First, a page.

A few minutes later, another interruption. Three middle-aged women walked in, obviously professors. They proceeded to the back of the room and sat down at a round table. I had been leaning back in my lounge chair, almost lying down, but I immediately raised myself straight upright. My first reaction was to simply get up and leave. I certainly didn't want any kind of confrontation if they were to suspect that I didn't belong here. I looked down at my feet and saw that I was barefoot, that I had taken off my black shoes and put them under my chair. I thought I should get the shoes and put them on, but then I stopped and thought it wouldn't be wise to leave just yet. If I jumped up and ran off, they would know that something was wrong. I should wait a few minutes first, then stand up and leave. That way nothing would be suspected.

I again settled back into my book. After only a few minutes I heard a voice say my name, "Steve," and I looked up to see one of the women hovering over me. She was a lean brown-haired bespeckled woman. She continued talking, saying that she was concerned the women were talking and disturbing my reading, and that I might want to leave. She wasn't telling me that I had to go because I didn't belong there, but simply that I might not feel comfortable with them in the room.

I was relieved that she wasn't throwing me out, but that she was only concerned with my comfort. However, what most startled me was that she had known my name, that she clearly knew who I was. That seemed amazing – that anyone might know me at Ohio State after all these years. It was even more startling that anyone would recognize me because of my present looks. I had let my hair grow long. I was sporting a beard. Rather scruffy-looking on the outside. I hardly resembled the person who had gone to college here so long ago.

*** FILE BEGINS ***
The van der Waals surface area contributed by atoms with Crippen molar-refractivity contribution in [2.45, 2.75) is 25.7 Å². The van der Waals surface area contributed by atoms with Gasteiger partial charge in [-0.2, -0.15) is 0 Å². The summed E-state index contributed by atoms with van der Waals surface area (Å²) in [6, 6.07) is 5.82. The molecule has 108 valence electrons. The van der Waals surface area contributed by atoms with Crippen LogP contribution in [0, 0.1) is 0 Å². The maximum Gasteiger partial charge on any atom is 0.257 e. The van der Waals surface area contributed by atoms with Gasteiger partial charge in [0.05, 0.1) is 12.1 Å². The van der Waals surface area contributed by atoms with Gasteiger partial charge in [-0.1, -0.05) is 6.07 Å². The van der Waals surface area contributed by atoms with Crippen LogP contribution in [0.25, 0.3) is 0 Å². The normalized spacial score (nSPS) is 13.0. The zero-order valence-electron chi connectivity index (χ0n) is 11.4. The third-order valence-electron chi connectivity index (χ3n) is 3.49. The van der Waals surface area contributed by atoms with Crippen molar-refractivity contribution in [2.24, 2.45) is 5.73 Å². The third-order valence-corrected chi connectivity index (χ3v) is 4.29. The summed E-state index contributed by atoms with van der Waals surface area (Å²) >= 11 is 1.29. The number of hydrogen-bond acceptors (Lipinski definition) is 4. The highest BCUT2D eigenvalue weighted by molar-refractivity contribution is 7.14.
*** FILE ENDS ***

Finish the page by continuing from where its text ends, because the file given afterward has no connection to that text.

I looked at her more closely and realized she had been one of my professors when I had gone to Ohio State those many years ago. She seemed friendly but unsmiling. She was about to turn back to the others when she asked me a final question: had I received the grant to go to Germany and study law? Her question opened a floodgate of memories. I had completely forgotten that at one time I had applied to go to law school in Germany. I now remembered this woman had helped me in all the preparation. I stood up and hurriedly began talking, all the faster because she seemed impatient to return to her peers. I quickly explained that I had been accepted those many years ago. I said, "I was accepted at the university of West Berlin."

I then explained why I hadn't gone. I told her I had waited and waited for the acceptance letter. I had waited until it had almost been time for school to begin in Germany. Only two weeks had been left before the semester would begin. Having finally concluded there was no chance I would be accepted, I had left and gone to Mexico to live for a while.

I explained that once I had been in Mexico, I had received a letter from my father with the documents admitting me to go to school in Germany. But by then it was too late. Over the years I had always deeply regretted that I had missed that opportunity in my life.

The woman was about to turn away. I quickly added, "I did go on to law school here though. So I am a lawyer."

By "here," I meant in the United States. I knew I was, however, not licensed to practice law in Ohio.

I thought the woman would be pleased to hear that I had at least continued my education in some way. But she didn't seem to react to what I had said, and she had already turned away. It was as if I had just been a part of something that happened long ago, and it no longer mattered.